One steady source of business in the emergency department comes from a
group described as the “worried well.” Anxious new parents are frequent
members of this tribe and come into the ED at all hours to point out
perceived abnormalities or areas of concern in their little ones.
This past September, the American Academy of Pediatrics (AAP) published
its new clinical practice guidelines for the diagnosis and management of
initial Urinary Tract Infections (UTI) in febrile infants and children.
The last guideline for UTIs was published in 1999. What’s in the new
guidelines that Emergency Physicians should know about?
Business has been steady in the pediatric emergency department this afternoon. You’ve seen a wide range of cases today, which has been fortuitous as you have a medical student shadowing you who wants to “learn the ropes.” The nurses put a new patient in bed 2. You couldn’t ask for a better, basic teaching case. It’s a 4-month-old male with a fever.
It’s a nice spring day when you get the call from the charge nurse that
there’s a new patient for you to evaluate in the psychiatric area of the
ED. It’s a 14-year-old boy who was brought in by the local police after
he was found trespassing in a neighbor’s yard and collecting a plastic
bagful of “Freon”-type refrigerant gas from their air conditioning unit.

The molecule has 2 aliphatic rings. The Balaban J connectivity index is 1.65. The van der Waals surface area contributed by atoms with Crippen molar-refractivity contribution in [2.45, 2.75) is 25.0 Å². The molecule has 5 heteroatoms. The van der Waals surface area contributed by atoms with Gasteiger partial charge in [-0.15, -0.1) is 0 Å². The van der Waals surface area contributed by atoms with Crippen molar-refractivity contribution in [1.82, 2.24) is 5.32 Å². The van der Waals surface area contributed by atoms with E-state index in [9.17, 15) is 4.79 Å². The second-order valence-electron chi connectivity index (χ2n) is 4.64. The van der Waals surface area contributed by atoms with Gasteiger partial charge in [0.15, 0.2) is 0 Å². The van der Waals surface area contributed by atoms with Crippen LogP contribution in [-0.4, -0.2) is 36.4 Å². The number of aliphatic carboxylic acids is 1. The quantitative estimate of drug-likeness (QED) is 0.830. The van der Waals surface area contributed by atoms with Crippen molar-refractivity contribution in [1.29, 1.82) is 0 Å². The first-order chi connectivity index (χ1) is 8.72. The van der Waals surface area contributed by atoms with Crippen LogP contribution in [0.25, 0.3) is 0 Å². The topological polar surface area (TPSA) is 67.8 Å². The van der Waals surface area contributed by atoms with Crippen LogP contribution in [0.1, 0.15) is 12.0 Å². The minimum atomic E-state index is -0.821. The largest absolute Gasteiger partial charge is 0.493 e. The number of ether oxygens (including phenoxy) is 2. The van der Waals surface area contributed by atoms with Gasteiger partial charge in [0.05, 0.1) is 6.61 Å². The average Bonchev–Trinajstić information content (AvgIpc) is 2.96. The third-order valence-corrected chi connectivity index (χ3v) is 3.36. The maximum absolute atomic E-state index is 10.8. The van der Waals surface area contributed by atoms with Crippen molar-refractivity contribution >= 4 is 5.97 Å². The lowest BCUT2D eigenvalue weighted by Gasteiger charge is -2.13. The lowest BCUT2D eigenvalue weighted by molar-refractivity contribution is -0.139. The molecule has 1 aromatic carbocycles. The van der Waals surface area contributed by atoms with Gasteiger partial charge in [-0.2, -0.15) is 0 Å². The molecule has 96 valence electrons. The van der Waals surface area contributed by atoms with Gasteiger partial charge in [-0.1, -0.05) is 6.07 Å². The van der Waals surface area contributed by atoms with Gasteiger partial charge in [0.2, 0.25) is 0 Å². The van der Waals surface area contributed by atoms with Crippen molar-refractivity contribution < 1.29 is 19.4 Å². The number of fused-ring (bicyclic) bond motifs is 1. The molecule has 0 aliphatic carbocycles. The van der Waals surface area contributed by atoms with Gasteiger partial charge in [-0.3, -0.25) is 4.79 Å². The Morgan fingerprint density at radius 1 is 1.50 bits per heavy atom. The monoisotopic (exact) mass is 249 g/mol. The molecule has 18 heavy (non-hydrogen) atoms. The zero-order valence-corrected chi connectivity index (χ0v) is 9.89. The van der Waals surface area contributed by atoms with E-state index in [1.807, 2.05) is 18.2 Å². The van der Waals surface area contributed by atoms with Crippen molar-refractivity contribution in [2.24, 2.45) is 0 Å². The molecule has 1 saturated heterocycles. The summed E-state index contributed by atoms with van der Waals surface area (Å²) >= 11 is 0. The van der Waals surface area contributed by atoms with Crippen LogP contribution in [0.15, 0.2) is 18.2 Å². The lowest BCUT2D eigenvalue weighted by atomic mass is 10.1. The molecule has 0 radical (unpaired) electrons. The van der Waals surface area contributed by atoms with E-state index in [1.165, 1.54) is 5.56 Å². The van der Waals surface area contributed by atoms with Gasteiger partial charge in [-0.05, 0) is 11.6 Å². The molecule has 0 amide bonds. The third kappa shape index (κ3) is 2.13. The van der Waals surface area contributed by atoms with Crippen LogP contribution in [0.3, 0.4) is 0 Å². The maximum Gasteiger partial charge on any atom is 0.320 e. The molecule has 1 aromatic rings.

Whenever emergency physicians prescribe drugs for children, the
potential exists to make mistakes. A lot has been written about
medication errors and how to lower your risk of making them.
Intranasal analgesia are fast, effective and easy to administer to children. Are you taking advantage of this delivery option?
You smile as you dispatch the resident to check out a 17-year-old girl
with a chief complaint of migraine headache. Migraines can be so
satisfying to treat... Yeah, you should have known it wasn’t
going to be this straight forward.
With increased use of ultrasound, small bowel intussusception is becoming more frequently recognized. The most important predictor of whether it will need to go the OR is length greater than 3.5 cm.
It’s the day shift and for once the pace is rather mellow in the
Pediatric ED. You’ve had time to check your email, finish a cup of
coffee and do a little teaching with the medical student. The resident
comes down the hall to present his next case. Time to shake off the
inertia and get on with the business at hand.
This phone call certainly gets your attention, even in the middle of a busy shift. It’s a local health department clinic sending you a newborn they think has neonatal herpes. You gear up to see a baby who may be severely ill. You clear out a room, assemble the residents and rapidly review what you know about neonatal herpes virus.